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Lent Begins with Tougher Mortgage Rules

in Government, Lent, Mortgage Rates


As Lent begins today, we now have a different world for Mortgages and lending.

The rules seem to be that you must meet the standards for a 5 year fixed term mortgage, even though you might be getting a variable rate mortgage. Rule 2 is the maximum you can refinance your home is now 90% down from 95%, and finally you’ll need a minimum of 20% down payment for your non-primary home, to make it harder to speculate on homes.

This set of rules may be a good thing, but I am kind of torn.

The bleeding heart liberal side of me thinks this is a great idea, stopping folks from getting in over their heads and then having to give up there homes when (note I say when not if)interest rates go up 3-4% this summer. The banks tend to try to get you to buy more house than you can afford normally, but with micro interest rates, this is a very dangerous thing, so I applaud Count Floyd (Jim Flaherty) the Finance Minister for bringing in these new rules (including an actual formula for figuring out whether someone can afford a mortgage, wow, not just a heuristic that no one will follow, an actual rule).

My Civil Libertarian side is worried about yet another Government intervention into our lives. In the immortal words of Pierre Elliot Trudeau:

“…there’s no place for the state in the bedrooms of the nation…”

Yes Mr. Trudeau was talking about Homosexuality laws at the time, but whenever a government agency comes up with yet another rule to help us live happy lives, I get worried. The business side of the argument is, that with more folks able to buy houses by having easier rules for getting mortgages, the market thrives and there is real value set for properties.

I think in the end this will be a good thing, but I am curious, dear reader, what your opinion of these rules are?

Remember Lent begins today too!

Earl Jones only 11 Years?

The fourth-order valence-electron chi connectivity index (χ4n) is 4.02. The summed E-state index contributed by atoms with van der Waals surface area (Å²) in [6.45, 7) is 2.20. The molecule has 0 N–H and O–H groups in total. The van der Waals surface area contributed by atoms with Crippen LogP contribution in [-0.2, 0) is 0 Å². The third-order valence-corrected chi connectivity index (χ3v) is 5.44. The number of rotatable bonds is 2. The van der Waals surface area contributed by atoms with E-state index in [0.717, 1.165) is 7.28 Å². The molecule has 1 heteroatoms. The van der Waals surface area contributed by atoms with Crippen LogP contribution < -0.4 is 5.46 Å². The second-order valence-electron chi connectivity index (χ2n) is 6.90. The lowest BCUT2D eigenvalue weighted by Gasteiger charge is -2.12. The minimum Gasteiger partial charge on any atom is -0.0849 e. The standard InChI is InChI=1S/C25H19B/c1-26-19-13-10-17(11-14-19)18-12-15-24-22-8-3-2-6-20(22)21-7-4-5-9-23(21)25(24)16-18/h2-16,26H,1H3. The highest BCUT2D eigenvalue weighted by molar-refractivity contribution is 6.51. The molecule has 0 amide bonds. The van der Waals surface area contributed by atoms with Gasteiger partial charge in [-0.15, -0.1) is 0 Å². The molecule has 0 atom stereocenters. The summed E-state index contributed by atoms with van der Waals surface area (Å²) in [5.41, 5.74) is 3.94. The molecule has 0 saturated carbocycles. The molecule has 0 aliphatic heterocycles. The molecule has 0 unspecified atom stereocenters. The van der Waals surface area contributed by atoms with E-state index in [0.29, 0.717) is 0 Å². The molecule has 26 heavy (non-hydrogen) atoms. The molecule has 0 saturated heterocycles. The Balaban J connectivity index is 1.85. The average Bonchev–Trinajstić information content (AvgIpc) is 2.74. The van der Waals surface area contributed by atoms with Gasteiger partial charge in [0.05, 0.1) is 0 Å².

Earl Jones received an 11 year sentence for his shady financial dealings, defrauding over $50 Million. The down side of the sentence is that he could be out of prison Autumn of next year? Wow, that does not really seem to be a fair term, if that is the case. Spend a year in prison for a $50 Million fraud, and ruin countless retirements?

{ 3 comments }

  • Joe February 17, 2010, 2:06 PM

    Well, as citizens come to rely on the government more and more referee in these matters, what do we really expect? If people won’t be responsible enough to say no to a mortgage they really cannot afford, what is to be done?

    Reply
  • 2Hirondelles February 17, 2010, 9:11 AM

    I don’t believe Flaherty has gone too far, infringing our civil liberties in the process. If all consumers were informed consumers, then they would be able to hold their own against Banks’ tactics to encourage them to overspend. (And they would ALL be reading this, and other financial blogs)

    The sad reality is most people trust banks. And since the truth is that we can’t trust banks to do what is best for consumers, it’s just as well that Flaherty take these steps and protect the economy in the long term.

    The true ill in our society is the belief that appearances matter more than how things really are. It’s okay if you are in debt up to the eyeballs, just so long as your house, car, clothes and toys etc. give the outward impression that you are doing as well, or better, than your neighbours. Not subscribing to that frame of mind is very liberating.

    11 years? Not enough by half, but then, most penalties for sex crimes aren’t either, and those bother me a lot more.

    BTW, The Cuckoo’s Egg was a very good read. Thanks. Any more like that you know of?

    Reply
    • bigcajunman February 17, 2010, 9:15 AM

      I have a diverse set of reading lists at the Ottawa Public Library, look them up:

      Audio Books for Commuting
      Friday Night Movies
      Top Financial Books
      Greatest Music EVer

      Reply

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